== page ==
Law firms are at risk of being overtaken by changes in the legal marketplace if they do not rethink how their businesses are run, according to a new report.
It found that while three-quarters of firms recognised the fast speed of change to the legal landscape, only a fifth thought their own firms needed to adapt to keep pace with it.
Also, while all but a handful named client demands as a top priority for success, more than two-thirds reported their firms were doing little or nothing to meet these demands.
It noted that solicitors’ key preoccupations – such as coping with compliance, attracting new business, and meeting industry challenges – were much the same as they were five years ago, indicating a lack of reflection on the need to reform their own businesses.
The LexisNexis Bellwether report 2018, which gives an annual snapshot of the state of the profession, surveyed over 200 lawyers in a variety of positions at their firms, as well as conducted 12 detailed interviews in small firms and small offices of larger ones.
Part of the apparent complacency shown by survey respondents may be explained by the buoyancy felt about future performance at this time. Almost nine out of ten were ‘quite’ or ‘very’ confident.
In detailed findings, 97% believed that a “client-first culture” was an essential ingredient of success and 75% agreed the legal landscape was changing fast.
One solicitor told researchers: “The legal profession has taken an awfully long time to realise that we’re not in some highfalutin position where clients should be honoured to work with us. Actually, this is a business and we have to sell ourselves.”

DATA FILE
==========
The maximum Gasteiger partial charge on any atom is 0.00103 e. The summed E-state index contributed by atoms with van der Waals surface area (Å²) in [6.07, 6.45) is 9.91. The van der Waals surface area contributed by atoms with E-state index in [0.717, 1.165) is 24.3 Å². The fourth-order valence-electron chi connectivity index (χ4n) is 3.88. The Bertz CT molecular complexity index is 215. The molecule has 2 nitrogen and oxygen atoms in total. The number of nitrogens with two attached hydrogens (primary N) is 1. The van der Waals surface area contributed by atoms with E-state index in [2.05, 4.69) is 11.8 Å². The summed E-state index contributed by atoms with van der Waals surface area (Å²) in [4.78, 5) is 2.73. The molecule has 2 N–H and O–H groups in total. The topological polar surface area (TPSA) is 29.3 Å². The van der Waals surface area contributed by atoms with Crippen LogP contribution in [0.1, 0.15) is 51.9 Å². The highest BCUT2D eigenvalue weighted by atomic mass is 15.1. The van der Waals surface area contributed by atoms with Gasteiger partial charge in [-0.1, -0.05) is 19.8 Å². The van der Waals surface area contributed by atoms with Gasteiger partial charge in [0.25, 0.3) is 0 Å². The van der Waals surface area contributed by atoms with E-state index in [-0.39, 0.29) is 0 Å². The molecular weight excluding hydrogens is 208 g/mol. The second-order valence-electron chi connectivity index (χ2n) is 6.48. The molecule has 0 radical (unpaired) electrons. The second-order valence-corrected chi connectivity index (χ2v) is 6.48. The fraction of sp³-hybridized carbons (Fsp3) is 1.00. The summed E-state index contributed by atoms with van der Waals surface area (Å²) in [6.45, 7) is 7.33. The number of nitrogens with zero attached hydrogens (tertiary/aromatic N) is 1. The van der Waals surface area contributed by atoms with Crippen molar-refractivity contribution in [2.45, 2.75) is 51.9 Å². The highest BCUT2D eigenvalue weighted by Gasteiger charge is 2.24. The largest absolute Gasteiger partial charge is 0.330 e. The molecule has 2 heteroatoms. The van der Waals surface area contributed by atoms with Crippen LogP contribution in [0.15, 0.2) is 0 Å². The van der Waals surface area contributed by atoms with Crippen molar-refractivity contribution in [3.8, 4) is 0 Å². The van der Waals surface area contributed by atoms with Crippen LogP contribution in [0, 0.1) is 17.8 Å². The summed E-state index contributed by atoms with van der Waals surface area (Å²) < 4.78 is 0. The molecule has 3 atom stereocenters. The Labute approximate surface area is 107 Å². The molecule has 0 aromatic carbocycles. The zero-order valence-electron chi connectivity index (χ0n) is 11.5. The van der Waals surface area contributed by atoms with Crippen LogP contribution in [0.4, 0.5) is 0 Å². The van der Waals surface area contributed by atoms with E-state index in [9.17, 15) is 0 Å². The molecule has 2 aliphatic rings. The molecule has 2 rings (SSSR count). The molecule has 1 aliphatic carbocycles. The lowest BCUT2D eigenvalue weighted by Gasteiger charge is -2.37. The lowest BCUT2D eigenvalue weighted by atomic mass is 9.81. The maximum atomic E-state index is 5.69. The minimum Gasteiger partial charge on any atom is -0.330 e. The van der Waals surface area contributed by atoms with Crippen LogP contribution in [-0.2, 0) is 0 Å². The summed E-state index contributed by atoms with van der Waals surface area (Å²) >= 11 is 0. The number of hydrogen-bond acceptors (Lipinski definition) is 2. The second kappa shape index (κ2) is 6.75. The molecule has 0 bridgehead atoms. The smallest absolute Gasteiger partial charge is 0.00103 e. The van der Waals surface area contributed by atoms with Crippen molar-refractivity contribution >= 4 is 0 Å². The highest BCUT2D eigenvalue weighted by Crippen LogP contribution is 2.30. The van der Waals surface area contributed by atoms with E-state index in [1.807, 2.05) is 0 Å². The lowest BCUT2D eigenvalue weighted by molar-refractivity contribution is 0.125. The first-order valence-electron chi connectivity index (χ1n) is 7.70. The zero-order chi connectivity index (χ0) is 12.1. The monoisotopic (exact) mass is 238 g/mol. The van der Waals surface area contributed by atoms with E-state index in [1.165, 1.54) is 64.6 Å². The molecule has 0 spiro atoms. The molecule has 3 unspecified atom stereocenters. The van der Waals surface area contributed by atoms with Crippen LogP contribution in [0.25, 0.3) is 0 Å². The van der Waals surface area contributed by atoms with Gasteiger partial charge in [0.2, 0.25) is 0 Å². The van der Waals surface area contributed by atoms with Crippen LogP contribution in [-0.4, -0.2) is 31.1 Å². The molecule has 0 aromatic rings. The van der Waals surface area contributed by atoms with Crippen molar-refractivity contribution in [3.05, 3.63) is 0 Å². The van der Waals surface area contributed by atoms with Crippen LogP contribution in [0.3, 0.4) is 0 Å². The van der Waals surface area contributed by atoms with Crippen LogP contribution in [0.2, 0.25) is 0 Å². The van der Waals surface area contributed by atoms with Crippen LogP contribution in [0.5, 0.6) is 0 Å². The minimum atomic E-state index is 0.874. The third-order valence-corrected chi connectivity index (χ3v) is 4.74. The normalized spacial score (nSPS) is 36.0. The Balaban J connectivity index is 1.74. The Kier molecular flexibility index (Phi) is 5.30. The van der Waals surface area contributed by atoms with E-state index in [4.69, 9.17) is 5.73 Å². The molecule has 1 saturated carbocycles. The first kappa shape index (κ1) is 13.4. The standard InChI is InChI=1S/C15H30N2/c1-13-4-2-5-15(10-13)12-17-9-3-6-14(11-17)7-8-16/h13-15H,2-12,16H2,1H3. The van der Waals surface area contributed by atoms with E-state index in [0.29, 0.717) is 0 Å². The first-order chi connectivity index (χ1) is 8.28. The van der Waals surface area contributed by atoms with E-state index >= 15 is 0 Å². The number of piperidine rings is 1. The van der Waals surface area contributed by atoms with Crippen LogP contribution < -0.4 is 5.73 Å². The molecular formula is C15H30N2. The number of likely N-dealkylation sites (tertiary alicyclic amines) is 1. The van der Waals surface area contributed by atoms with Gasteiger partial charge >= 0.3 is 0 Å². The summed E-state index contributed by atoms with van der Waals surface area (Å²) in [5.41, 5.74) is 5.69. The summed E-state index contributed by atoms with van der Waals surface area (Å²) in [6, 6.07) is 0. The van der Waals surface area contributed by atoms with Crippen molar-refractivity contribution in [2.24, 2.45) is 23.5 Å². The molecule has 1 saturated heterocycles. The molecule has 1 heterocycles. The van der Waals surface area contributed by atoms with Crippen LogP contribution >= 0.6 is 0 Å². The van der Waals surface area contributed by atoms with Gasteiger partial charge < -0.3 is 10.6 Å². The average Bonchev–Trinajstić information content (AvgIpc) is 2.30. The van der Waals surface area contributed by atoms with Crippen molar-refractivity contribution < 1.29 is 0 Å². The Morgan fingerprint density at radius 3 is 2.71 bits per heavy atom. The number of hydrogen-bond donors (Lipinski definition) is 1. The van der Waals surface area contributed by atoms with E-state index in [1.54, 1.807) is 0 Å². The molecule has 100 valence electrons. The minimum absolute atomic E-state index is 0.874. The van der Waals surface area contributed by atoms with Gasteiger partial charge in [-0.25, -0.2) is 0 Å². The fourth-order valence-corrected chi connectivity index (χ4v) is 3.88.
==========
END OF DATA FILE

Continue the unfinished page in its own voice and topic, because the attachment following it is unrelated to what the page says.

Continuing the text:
The survey’s authors commented: “Previously, solicitors have been able to monopolise the market, thanks to the complicated and technical nature of the work. However, this is no longer primarily the case.
“Clients are more empowered than ever and, thanks to the rise of tools like digital searches and review tools, clients are able to redefine the framework of success for solicitors by using their own metrics.”
The survey found that solicitors were not happy with the new power clients wielded, complaining pressure to cut costs came at the expense of quality.
The survey concluded: “Complacency is no longer an option. With the fast pace of change currently being experienced across the industry, a ‘business as usual’ attitude may well prove disastrous for a firm’s business.”
John Whittle, LexisNexis’s market development director focusing on small law firms and sole practitioners, said: “Online search and price comparison is now the norm and client empowerment at an all-time high as a result.
“While our research reveals that most independent firms are aware of this shift, it also shows that too few are responding by taking proactive steps to adapt to this new world order.”
He added: “Our survey indicates that, year-on-year, many businesses are undertaking only small-scale development. Whether this stems from complacency or fear, firms risk the market moving on without them.”
Disturbingly for the Law Society, almost as many respondents felt it had its own interests at heart as much as lawyers, at around a third apiece. The Solicitors Regulation Authority fared little better.